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Ecological Media Studies and the Matter of Digital Technologies

Published online by Cambridge University Press:  23 October 2020


In 2009 william pannapacker pronounced the digital humanities to be “the first ‘next big thing’ in a longtime” promising to reconfigure and reinvigorate the humanities. The same could now plausibly be said about the environmental humanities with the recent rise of dedicated academic centers (at, e.g., KTH Royal Institute of Technology, in Sweden; Princeton University; the University of California, Santa Barbara; and the University of Utah), grant-funded projects (like the Sawyer Seminar on the Environmental Humanities at the University of California, Los Angeles, and the consortium Humanities for the Environment), and faculty positions. If the digital and environmental humanities have been ascendant amid what Christopher Newfield describes as the “unmaking” of public higher education and what Richard Grusin terms the “crisis humanities,” such an assessment invites the question of whether the ecological digital humanities (EcoDH) might serve to combine the most saleable facets of the digital humanities and the environmental humanities for university stakeholders who promote applied humanities work outside academia or, alternatively, a hybrid method for researching, teaching, and designing cultural responses to structures of ecological and social precarity (Grusin 80).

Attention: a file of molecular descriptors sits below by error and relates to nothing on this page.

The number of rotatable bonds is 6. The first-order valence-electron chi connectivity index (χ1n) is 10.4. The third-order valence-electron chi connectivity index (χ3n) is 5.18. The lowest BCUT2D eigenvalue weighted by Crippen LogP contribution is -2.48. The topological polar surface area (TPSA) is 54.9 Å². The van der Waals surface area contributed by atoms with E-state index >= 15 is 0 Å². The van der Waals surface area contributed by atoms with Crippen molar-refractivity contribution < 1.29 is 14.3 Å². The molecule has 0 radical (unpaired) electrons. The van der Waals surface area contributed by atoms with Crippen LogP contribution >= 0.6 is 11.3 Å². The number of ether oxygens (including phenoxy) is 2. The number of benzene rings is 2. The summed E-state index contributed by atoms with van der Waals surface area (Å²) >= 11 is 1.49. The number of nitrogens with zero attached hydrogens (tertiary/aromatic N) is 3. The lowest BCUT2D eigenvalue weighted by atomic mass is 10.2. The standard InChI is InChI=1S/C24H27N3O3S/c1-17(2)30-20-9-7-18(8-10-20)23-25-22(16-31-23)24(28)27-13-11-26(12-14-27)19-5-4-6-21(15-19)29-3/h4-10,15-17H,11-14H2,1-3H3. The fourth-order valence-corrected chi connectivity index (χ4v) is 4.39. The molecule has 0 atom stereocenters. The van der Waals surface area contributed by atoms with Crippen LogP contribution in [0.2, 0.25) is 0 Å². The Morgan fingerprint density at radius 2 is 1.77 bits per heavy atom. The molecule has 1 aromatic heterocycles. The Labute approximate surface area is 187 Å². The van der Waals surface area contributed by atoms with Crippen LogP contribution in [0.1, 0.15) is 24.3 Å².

The Changing Profession
Copyright © Modern Language Association of America, 2016

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